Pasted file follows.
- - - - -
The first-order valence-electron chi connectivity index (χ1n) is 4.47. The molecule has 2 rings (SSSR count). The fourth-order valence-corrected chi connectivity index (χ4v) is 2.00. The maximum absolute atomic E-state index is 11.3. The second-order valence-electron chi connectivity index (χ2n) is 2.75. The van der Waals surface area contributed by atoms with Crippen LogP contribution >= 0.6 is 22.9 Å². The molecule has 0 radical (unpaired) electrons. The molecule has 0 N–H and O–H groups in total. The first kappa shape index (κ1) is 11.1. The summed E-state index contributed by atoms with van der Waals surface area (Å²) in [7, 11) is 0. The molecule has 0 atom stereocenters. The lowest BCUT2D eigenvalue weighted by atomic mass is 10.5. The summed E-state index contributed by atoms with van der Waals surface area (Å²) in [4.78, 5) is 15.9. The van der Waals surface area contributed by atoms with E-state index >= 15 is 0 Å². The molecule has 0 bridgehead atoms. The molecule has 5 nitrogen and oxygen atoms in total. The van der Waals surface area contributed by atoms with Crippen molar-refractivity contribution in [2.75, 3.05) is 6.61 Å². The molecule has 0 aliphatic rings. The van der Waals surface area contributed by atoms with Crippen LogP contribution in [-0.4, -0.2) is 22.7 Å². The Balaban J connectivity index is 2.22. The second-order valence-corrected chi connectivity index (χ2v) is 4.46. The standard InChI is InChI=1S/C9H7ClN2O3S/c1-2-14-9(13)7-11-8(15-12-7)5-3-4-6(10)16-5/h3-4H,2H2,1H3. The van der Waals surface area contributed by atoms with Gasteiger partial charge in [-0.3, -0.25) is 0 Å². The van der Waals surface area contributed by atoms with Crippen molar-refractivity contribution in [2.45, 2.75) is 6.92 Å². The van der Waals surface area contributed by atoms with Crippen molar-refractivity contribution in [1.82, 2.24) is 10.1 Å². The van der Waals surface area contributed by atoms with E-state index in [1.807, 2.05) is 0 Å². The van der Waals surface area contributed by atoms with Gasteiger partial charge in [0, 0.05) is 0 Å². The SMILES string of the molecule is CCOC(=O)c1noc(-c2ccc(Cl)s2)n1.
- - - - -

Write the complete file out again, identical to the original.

The first-order valence-electron chi connectivity index (χ1n) is 4.47. The molecule has 2 rings (SSSR count). The fourth-order valence-corrected chi connectivity index (χ4v) is 2.00. The maximum absolute atomic E-state index is 11.3. The second-order valence-electron chi connectivity index (χ2n) is 2.75. The van der Waals surface area contributed by atoms with Crippen LogP contribution >= 0.6 is 22.9 Å². The molecule has 0 radical (unpaired) electrons. The molecule has 0 N–H and O–H groups in total. The first kappa shape index (κ1) is 11.1. The summed E-state index contributed by atoms with van der Waals surface area (Å²) in [7, 11) is 0. The molecule has 0 atom stereocenters. The lowest BCUT2D eigenvalue weighted by atomic mass is 10.5. The summed E-state index contributed by atoms with van der Waals surface area (Å²) in [4.78, 5) is 15.9. The van der Waals surface area contributed by atoms with E-state index >= 15 is 0 Å². The molecule has 0 bridgehead atoms. The molecule has 5 nitrogen and oxygen atoms in total. The van der Waals surface area contributed by atoms with Crippen molar-refractivity contribution in [2.75, 3.05) is 6.61 Å². The molecule has 0 aliphatic rings. The van der Waals surface area contributed by atoms with Crippen LogP contribution in [-0.4, -0.2) is 22.7 Å². The Balaban J connectivity index is 2.22. The second-order valence-corrected chi connectivity index (χ2v) is 4.46. The standard InChI is InChI=1S/C9H7ClN2O3S/c1-2-14-9(13)7-11-8(15-12-7)5-3-4-6(10)16-5/h3-4H,2H2,1H3. The van der Waals surface area contributed by atoms with Gasteiger partial charge in [-0.3, -0.25) is 0 Å². The van der Waals surface area contributed by atoms with Crippen molar-refractivity contribution in [2.45, 2.75) is 6.92 Å². The van der Waals surface area contributed by atoms with Crippen molar-refractivity contribution in [1.82, 2.24) is 10.1 Å². The van der Waals surface area contributed by atoms with E-state index in [1.807, 2.05) is 0 Å². The van der Waals surface area contributed by atoms with Gasteiger partial charge in [0, 0.05) is 0 Å². The SMILES string of the molecule is CCOC(=O)c1noc(-c2ccc(Cl)s2)n1.